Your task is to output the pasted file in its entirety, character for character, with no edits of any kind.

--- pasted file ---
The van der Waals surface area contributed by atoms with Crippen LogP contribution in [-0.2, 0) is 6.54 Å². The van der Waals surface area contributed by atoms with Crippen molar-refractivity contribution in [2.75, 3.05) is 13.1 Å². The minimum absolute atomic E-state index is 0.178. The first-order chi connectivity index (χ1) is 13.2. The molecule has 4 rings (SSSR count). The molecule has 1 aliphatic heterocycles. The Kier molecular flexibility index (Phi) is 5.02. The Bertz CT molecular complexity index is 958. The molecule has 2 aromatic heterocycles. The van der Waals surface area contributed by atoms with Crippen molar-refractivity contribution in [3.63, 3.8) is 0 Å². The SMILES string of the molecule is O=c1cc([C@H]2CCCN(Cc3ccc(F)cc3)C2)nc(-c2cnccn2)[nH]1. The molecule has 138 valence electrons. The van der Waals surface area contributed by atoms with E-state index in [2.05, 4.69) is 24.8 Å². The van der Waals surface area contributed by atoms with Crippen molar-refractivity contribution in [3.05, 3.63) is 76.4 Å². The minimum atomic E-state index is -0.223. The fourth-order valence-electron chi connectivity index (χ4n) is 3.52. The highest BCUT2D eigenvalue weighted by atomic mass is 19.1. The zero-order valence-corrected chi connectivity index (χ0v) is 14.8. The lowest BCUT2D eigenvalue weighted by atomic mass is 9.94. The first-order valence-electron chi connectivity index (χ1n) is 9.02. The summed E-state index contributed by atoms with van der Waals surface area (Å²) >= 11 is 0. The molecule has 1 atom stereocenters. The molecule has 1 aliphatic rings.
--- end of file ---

The van der Waals surface area contributed by atoms with Crippen LogP contribution in [-0.2, 0) is 6.54 Å². The van der Waals surface area contributed by atoms with Crippen molar-refractivity contribution in [2.75, 3.05) is 13.1 Å². The minimum absolute atomic E-state index is 0.178. The first-order chi connectivity index (χ1) is 13.2. The molecule has 4 rings (SSSR count). The molecule has 1 aliphatic heterocycles. The Kier molecular flexibility index (Phi) is 5.02. The Bertz CT molecular complexity index is 958. The molecule has 2 aromatic heterocycles. The van der Waals surface area contributed by atoms with Crippen molar-refractivity contribution in [3.63, 3.8) is 0 Å². The SMILES string of the molecule is O=c1cc([C@H]2CCCN(Cc3ccc(F)cc3)C2)nc(-c2cnccn2)[nH]1. The molecule has 138 valence electrons. The van der Waals surface area contributed by atoms with E-state index in [2.05, 4.69) is 24.8 Å². The van der Waals surface area contributed by atoms with Crippen molar-refractivity contribution in [3.05, 3.63) is 76.4 Å². The minimum atomic E-state index is -0.223. The fourth-order valence-electron chi connectivity index (χ4n) is 3.52. The highest BCUT2D eigenvalue weighted by atomic mass is 19.1. The zero-order valence-corrected chi connectivity index (χ0v) is 14.8. The lowest BCUT2D eigenvalue weighted by atomic mass is 9.94. The first-order valence-electron chi connectivity index (χ1n) is 9.02. The summed E-state index contributed by atoms with van der Waals surface area (Å²) >= 11 is 0. The molecule has 1 atom stereocenters. The molecule has 1 aliphatic rings.